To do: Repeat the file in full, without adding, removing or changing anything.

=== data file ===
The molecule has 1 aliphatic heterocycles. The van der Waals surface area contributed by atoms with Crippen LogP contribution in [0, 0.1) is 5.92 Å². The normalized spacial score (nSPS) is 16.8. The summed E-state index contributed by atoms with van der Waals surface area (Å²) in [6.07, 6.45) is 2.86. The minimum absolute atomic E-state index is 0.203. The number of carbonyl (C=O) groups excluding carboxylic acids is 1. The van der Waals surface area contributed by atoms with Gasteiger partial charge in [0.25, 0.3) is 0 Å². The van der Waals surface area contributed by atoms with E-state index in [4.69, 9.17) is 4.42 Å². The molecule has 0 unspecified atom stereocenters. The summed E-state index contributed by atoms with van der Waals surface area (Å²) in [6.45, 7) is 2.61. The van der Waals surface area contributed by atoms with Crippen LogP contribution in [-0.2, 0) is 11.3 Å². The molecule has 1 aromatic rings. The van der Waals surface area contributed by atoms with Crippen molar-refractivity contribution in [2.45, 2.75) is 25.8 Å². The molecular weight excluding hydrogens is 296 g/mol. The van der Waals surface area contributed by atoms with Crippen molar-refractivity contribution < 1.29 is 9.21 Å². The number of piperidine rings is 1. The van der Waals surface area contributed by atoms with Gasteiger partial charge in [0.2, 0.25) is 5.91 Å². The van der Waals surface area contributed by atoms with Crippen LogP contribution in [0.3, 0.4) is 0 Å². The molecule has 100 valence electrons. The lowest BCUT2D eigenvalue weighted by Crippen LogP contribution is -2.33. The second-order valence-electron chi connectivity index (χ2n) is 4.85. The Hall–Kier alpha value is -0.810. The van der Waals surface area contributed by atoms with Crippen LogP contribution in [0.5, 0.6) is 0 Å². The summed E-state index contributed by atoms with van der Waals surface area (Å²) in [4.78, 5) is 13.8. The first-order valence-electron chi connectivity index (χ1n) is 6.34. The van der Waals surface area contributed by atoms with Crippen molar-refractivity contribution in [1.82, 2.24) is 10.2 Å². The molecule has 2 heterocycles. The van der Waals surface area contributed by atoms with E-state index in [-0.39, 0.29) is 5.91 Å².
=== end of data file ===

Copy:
The molecule has 1 aliphatic heterocycles. The van der Waals surface area contributed by atoms with Crippen LogP contribution in [0, 0.1) is 5.92 Å². The normalized spacial score (nSPS) is 16.8. The summed E-state index contributed by atoms with van der Waals surface area (Å²) in [6.07, 6.45) is 2.86. The minimum absolute atomic E-state index is 0.203. The number of carbonyl (C=O) groups excluding carboxylic acids is 1. The van der Waals surface area contributed by atoms with Gasteiger partial charge in [0.25, 0.3) is 0 Å². The van der Waals surface area contributed by atoms with E-state index in [4.69, 9.17) is 4.42 Å². The molecule has 0 unspecified atom stereocenters. The summed E-state index contributed by atoms with van der Waals surface area (Å²) in [6.45, 7) is 2.61. The van der Waals surface area contributed by atoms with Crippen LogP contribution in [-0.2, 0) is 11.3 Å². The molecule has 1 aromatic rings. The van der Waals surface area contributed by atoms with Crippen molar-refractivity contribution in [2.45, 2.75) is 25.8 Å². The molecular weight excluding hydrogens is 296 g/mol. The van der Waals surface area contributed by atoms with Crippen molar-refractivity contribution < 1.29 is 9.21 Å². The number of piperidine rings is 1. The van der Waals surface area contributed by atoms with Gasteiger partial charge in [0.2, 0.25) is 5.91 Å². The van der Waals surface area contributed by atoms with Crippen LogP contribution in [0.3, 0.4) is 0 Å². The molecule has 100 valence electrons. The lowest BCUT2D eigenvalue weighted by Crippen LogP contribution is -2.33. The second-order valence-electron chi connectivity index (χ2n) is 4.85. The Hall–Kier alpha value is -0.810. The van der Waals surface area contributed by atoms with Crippen LogP contribution in [0.5, 0.6) is 0 Å². The summed E-state index contributed by atoms with van der Waals surface area (Å²) in [4.78, 5) is 13.8. The first-order valence-electron chi connectivity index (χ1n) is 6.34. The van der Waals surface area contributed by atoms with Crippen molar-refractivity contribution in [1.82, 2.24) is 10.2 Å². The molecule has 2 heterocycles. The van der Waals surface area contributed by atoms with E-state index in [-0.39, 0.29) is 5.91 Å².